Sometimes I call him the practice child.
The oldest of five.
Born to a mom and dad deep in debt and struggling. Right in the middle of a failing marriage.
We dragged him through several jobs and our marital problems and four different moves.
I’ll never forget the day I came home to find the water to our house had been turned off because of a neglected bill.
I hitched his baby brother higher on one hip and ripped the little pink notice off the door as I accidentally wondered aloud how we’d get through the weekend without water.
What kind of mother lets this happen?
What are we supposed to do now?
Then my eyes settled on the look of deep despair spreading across his little three-year-old face.
“But Momma . . . without water we’ll DIE!”
I felt like such a failure that day.
And I wish I could say after 15 years of parenting (and a little more practice at LIFE in general) I have it all figured out now.
I wish I could say I never mess up.
Never get it wrong.
Never fall flat on my face.
I wish I could say I’m the perfect mother.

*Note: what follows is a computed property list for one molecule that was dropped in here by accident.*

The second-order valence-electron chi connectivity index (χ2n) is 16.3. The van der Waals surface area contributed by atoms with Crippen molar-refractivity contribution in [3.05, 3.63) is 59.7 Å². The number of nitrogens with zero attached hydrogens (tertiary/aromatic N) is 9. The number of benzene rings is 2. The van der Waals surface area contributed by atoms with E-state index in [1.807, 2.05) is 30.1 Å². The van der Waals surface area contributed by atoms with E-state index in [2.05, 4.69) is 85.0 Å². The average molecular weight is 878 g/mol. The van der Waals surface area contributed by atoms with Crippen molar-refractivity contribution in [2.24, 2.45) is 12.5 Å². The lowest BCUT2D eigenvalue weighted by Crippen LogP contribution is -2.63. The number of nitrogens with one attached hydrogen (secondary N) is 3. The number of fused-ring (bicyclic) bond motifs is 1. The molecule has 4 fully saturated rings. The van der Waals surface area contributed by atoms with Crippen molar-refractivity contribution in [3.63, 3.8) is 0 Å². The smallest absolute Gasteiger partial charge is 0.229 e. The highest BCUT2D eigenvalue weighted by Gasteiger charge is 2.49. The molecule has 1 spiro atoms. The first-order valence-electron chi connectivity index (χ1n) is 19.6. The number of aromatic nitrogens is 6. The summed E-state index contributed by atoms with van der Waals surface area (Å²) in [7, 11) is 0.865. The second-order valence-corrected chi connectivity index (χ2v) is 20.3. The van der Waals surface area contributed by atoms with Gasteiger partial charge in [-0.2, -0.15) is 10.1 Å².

But the truth is . . .
Not even close.
Day after day I mess up in a million ways.
I struggle to find the right school or the right team or the right level of responsibility.
I struggle to know when to step in and when to step out.
I struggle to find a patient and loving response to his rolling eyes.
I just . . . struggle.
And the guilt runs deep.
Sometimes I long to lay my head on his big tall shoulder and say, “I wish I could’ve done better for you, sweetheart. You deserve better. You deserve . . . everything.”
I wish it wasn’t so messy.
But then some nights as I pray in the dark and let my fat warm tears drip onto the pillow . . .
This little whisper of peace settles in my heart.
Maybe He always knew it would be hard, messy work.
Maybe He understood exactly the ways I would struggle.
Maybe He realized I would mess up and get it wrong and fall down and keep trying and love fiercely and NEVER, EVER GIVE UP.
And maybe . . . just maybe.
He chose me anyway.
Because He believes despite my imperfections . . .
I’m just the right mom for the job.
Originally published on Ordinary on Purpose, by Mikala Albertson